Thursday, December 4, 2008

People Are Honest 85% of the Time

While striving for perfection, we may have lost our greatest strategic advantage; i.e., trust.

Paul Feldman understood the advantage of trusting others when he set up a bagel business. Feldman started his bagel days "as a casual gesture: a boss treating his employees whenever they won a research contract. Then he made it a habit. Every Friday, he would bring in some bagels, a serrated knife, and cream cheese. When employees from neighbouring floors heard about he bagels, they wanted some too. Eventually he was bringing in 15 dozen bagels a week. In order to recoup his costs, he set out a cash basket and a sign with the suggested price. His collection rate was about 95 per cent."

"In 1984, when his research institute fell under new management, Feldman took a look at his career and grimaced. He decided to quit his job and sell bagels. Driving around the office parks that encircle Washington, he solicited customers with a simple pitch: early in the morning, he would deliver some bagels and a cash basket to a company’s snack room; he would return before lunch to pick up the money and the leftovers. It was an honour-system commerce scheme, and it worked. Within a few years, Feldman was delivering 8,400 bagels a week to 140 companies and earning as much as he had made as a research analyst."

"When he started his business, he expected a 95 per cent payment rate, based on the experience at his own office. But just as crime tends to be low on a street where a police car is parked, the 95 per cent rate was artificially high: Feldman’s presence had deterred theft. Not only that, but those bagel eaters knew the provider and had feelings (presumably good ones) about him."

"He came to consider a company “honest” if its payment rate was above 90 per cent. He considered a rate between 80 and 90 per cent “annoying but tolerable”. If a company habitually paid below 80 per cent, Feldman might post a hectoring note, like this one: “The cost of bagels has gone up dramatically since the beginning of the year. Unfortunately, the number of bagels that disappear without being paid for has also gone up. Don’t let that continue. I don’t imagine that you would teach your children to cheat, so why do it yourselves?”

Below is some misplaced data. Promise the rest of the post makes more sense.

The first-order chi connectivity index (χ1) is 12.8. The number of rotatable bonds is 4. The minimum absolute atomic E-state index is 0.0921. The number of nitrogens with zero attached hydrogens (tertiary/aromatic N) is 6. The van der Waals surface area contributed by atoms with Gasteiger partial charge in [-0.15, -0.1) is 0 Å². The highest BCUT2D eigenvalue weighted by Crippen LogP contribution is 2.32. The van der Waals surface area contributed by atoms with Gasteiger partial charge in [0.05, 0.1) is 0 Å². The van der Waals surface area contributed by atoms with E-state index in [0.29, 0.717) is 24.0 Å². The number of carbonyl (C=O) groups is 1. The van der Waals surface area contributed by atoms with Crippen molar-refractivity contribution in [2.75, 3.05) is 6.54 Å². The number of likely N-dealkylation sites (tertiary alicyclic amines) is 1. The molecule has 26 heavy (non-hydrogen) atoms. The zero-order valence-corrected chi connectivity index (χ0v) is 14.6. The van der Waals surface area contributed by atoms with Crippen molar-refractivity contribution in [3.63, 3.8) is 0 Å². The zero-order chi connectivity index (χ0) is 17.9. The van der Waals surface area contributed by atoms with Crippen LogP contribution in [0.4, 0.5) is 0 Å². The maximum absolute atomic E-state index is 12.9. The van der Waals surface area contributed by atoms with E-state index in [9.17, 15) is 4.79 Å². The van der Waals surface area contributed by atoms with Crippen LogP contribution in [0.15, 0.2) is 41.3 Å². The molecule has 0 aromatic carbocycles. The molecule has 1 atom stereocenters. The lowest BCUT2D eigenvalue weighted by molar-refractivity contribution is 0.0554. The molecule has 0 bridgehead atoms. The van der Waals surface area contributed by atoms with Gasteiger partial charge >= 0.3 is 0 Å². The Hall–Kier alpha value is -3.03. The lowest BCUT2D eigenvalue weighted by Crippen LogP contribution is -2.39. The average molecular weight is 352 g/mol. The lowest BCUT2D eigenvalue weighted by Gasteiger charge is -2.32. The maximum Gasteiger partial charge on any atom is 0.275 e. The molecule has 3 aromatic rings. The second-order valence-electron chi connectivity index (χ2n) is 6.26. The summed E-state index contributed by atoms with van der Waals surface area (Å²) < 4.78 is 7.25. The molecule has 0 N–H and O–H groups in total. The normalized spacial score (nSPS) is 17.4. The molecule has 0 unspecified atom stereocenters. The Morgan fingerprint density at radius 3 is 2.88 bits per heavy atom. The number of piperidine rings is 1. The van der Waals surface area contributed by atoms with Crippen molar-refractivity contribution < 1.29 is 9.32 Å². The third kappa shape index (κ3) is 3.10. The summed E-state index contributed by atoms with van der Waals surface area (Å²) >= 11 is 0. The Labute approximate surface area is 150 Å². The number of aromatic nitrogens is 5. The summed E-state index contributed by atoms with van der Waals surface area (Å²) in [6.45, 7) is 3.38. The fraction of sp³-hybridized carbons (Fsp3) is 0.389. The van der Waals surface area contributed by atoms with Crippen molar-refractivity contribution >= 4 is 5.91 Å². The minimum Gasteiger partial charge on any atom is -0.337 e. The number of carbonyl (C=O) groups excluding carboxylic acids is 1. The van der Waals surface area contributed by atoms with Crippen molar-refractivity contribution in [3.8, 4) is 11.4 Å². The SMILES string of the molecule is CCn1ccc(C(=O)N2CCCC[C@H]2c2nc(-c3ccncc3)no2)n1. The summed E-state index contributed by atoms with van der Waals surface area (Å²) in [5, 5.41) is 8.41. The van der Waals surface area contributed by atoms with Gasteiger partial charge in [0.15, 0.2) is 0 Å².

Despite losses from theft, not only did Feldman save money by not setting up a bureaucratic system to enforce payment, he appealed to people's most positive, uniting characteristics of trust and integrity.

Feldman scrupulously collected and analyzed data that led to his discovery of two very interesting things that say a lot about people's innate desire to unite and trust one another: (1) offices were more honest when employees like their bosses and their work (2) after 9/11, the theft rate immediately dropped 15% and stayed there.

Most large companies spend thousands of hours and millions of dollars exorting people to subscribe to a "culture" so as to keep everyone in line and increase the bottom line.

What if you created a corporate structure based on the "golden rule", unity, and trust; i.e., democracy? (1) workers would be socially incentivized to be honest, and (2) a small bureaucracy would save a lot of money.

No wonder our founding fathers decided to create a democratic government.

(Quotations from Freakonomics by Steven D. Levitt and Stephen J. Dubner)

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How Will You Measure Your Life?

I recently read this article by Clayton Christiansen out of Harvard entitled, “How will you measure your life?” It is what he tells his students on the final day of his class.

One of the items that he mentions sticks out to me. It reads as follows:

“One of the theories, . . . . . how to be sure we find happiness in our careers—is from Frederick Herzberg, who asserts that the powerful motivator in our lives isn’t money; it’s the opportunity to learn, grow in responsibilities, contribute to others, and be recognized for achievements. I tell the students about a vision of sorts I had while I was running the company I founded before becoming an academic. In my mind’s eye I saw one of my managers leave for work one morning with a relatively strong level of self-esteem. Then I pictured her driving home to her family 10 hours later, feeling unappreciated, frustrated, underutilized, and demeaned. I imagined how profoundly her lowered self-esteem affected the way she interacted with her children. The vision in my mind then fast-forwarded to another day, when she drove home with greater self-esteem—feeling that she had learned a lot, been recognized for achieving valuable things, and played a significant role in the success of some important initiatives. I then imagined how positively that affected her as a spouse and a parent. My conclusion: Management is the most noble of professions if it’s practiced well. No other occupation offers as many ways to help others learn and grow, take responsibility and be recognized for achievement, and contribute to the success of a team. More and more [people think] that a career in business means buying, selling, and investing in companies. That’s unfortunate. Doing deals doesn’t yield the deep rewards that come from building up people."

I’m sure you can see why it sticks out.